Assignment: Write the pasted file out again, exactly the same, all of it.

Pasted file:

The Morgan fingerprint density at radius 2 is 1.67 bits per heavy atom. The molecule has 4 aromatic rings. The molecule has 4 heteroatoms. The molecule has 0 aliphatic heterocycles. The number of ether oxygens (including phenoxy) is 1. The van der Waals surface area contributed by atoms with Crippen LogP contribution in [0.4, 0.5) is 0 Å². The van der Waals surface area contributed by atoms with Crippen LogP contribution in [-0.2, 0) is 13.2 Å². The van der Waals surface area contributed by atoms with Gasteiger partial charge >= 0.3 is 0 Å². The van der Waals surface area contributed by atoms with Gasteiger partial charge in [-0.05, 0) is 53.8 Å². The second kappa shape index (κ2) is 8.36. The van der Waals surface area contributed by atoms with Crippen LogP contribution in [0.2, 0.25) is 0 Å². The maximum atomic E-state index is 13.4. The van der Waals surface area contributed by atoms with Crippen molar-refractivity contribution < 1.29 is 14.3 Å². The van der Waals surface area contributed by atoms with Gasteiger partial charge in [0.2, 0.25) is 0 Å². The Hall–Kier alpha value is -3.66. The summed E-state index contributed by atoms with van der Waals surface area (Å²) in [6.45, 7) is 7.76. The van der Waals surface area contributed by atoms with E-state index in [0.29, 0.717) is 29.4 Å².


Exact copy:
The Morgan fingerprint density at radius 2 is 1.67 bits per heavy atom. The molecule has 4 aromatic rings. The molecule has 4 heteroatoms. The molecule has 0 aliphatic heterocycles. The number of ether oxygens (including phenoxy) is 1. The van der Waals surface area contributed by atoms with Crippen LogP contribution in [0.4, 0.5) is 0 Å². The van der Waals surface area contributed by atoms with Crippen LogP contribution in [-0.2, 0) is 13.2 Å². The van der Waals surface area contributed by atoms with Gasteiger partial charge >= 0.3 is 0 Å². The van der Waals surface area contributed by atoms with Gasteiger partial charge in [-0.05, 0) is 53.8 Å². The second kappa shape index (κ2) is 8.36. The van der Waals surface area contributed by atoms with Crippen LogP contribution in [0.2, 0.25) is 0 Å². The maximum atomic E-state index is 13.4. The van der Waals surface area contributed by atoms with Crippen molar-refractivity contribution < 1.29 is 14.3 Å². The van der Waals surface area contributed by atoms with Gasteiger partial charge in [0.2, 0.25) is 0 Å². The Hall–Kier alpha value is -3.66. The summed E-state index contributed by atoms with van der Waals surface area (Å²) in [6.45, 7) is 7.76. The van der Waals surface area contributed by atoms with E-state index in [0.29, 0.717) is 29.4 Å².